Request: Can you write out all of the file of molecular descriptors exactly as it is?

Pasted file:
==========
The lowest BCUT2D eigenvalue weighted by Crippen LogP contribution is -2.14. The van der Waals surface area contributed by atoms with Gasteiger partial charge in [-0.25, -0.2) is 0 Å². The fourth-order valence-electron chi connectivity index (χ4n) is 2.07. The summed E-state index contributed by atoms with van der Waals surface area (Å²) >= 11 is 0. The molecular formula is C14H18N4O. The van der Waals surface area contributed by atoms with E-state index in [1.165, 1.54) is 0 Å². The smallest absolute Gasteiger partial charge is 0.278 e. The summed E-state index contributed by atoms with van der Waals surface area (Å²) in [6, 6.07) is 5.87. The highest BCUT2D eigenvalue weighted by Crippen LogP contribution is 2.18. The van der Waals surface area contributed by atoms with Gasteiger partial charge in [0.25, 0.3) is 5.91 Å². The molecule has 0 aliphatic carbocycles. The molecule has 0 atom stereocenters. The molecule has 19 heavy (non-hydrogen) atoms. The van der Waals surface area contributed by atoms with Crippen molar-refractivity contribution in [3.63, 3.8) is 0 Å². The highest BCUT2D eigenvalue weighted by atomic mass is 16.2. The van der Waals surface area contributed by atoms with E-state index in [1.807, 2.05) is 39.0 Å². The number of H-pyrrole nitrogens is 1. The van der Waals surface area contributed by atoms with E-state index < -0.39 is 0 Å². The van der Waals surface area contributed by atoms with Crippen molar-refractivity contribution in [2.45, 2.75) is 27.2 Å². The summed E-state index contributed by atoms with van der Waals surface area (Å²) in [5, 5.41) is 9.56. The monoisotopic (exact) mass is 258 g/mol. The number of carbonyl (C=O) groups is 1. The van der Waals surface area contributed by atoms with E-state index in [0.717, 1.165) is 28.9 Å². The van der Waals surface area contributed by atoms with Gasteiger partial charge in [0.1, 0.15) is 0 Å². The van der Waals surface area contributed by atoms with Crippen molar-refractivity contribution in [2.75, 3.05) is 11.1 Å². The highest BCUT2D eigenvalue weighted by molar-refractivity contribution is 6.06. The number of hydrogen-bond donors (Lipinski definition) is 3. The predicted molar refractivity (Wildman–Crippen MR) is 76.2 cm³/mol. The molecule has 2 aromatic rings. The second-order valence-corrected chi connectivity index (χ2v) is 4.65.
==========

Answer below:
The lowest BCUT2D eigenvalue weighted by Crippen LogP contribution is -2.14. The van der Waals surface area contributed by atoms with Gasteiger partial charge in [-0.25, -0.2) is 0 Å². The fourth-order valence-electron chi connectivity index (χ4n) is 2.07. The summed E-state index contributed by atoms with van der Waals surface area (Å²) >= 11 is 0. The molecular formula is C14H18N4O. The van der Waals surface area contributed by atoms with E-state index in [1.165, 1.54) is 0 Å². The smallest absolute Gasteiger partial charge is 0.278 e. The summed E-state index contributed by atoms with van der Waals surface area (Å²) in [6, 6.07) is 5.87. The highest BCUT2D eigenvalue weighted by Crippen LogP contribution is 2.18. The van der Waals surface area contributed by atoms with Gasteiger partial charge in [0.25, 0.3) is 5.91 Å². The molecule has 0 aliphatic carbocycles. The molecule has 0 atom stereocenters. The molecule has 19 heavy (non-hydrogen) atoms. The van der Waals surface area contributed by atoms with Crippen molar-refractivity contribution in [3.63, 3.8) is 0 Å². The highest BCUT2D eigenvalue weighted by atomic mass is 16.2. The van der Waals surface area contributed by atoms with E-state index in [1.807, 2.05) is 39.0 Å². The number of H-pyrrole nitrogens is 1. The van der Waals surface area contributed by atoms with E-state index < -0.39 is 0 Å². The van der Waals surface area contributed by atoms with Crippen molar-refractivity contribution in [2.45, 2.75) is 27.2 Å². The summed E-state index contributed by atoms with van der Waals surface area (Å²) in [5, 5.41) is 9.56. The monoisotopic (exact) mass is 258 g/mol. The number of carbonyl (C=O) groups is 1. The van der Waals surface area contributed by atoms with E-state index in [0.717, 1.165) is 28.9 Å². The van der Waals surface area contributed by atoms with Gasteiger partial charge in [0.1, 0.15) is 0 Å². The van der Waals surface area contributed by atoms with Crippen molar-refractivity contribution in [2.75, 3.05) is 11.1 Å². The highest BCUT2D eigenvalue weighted by molar-refractivity contribution is 6.06. The number of hydrogen-bond donors (Lipinski definition) is 3. The predicted molar refractivity (Wildman–Crippen MR) is 76.2 cm³/mol. The molecule has 2 aromatic rings. The second-order valence-corrected chi connectivity index (χ2v) is 4.65.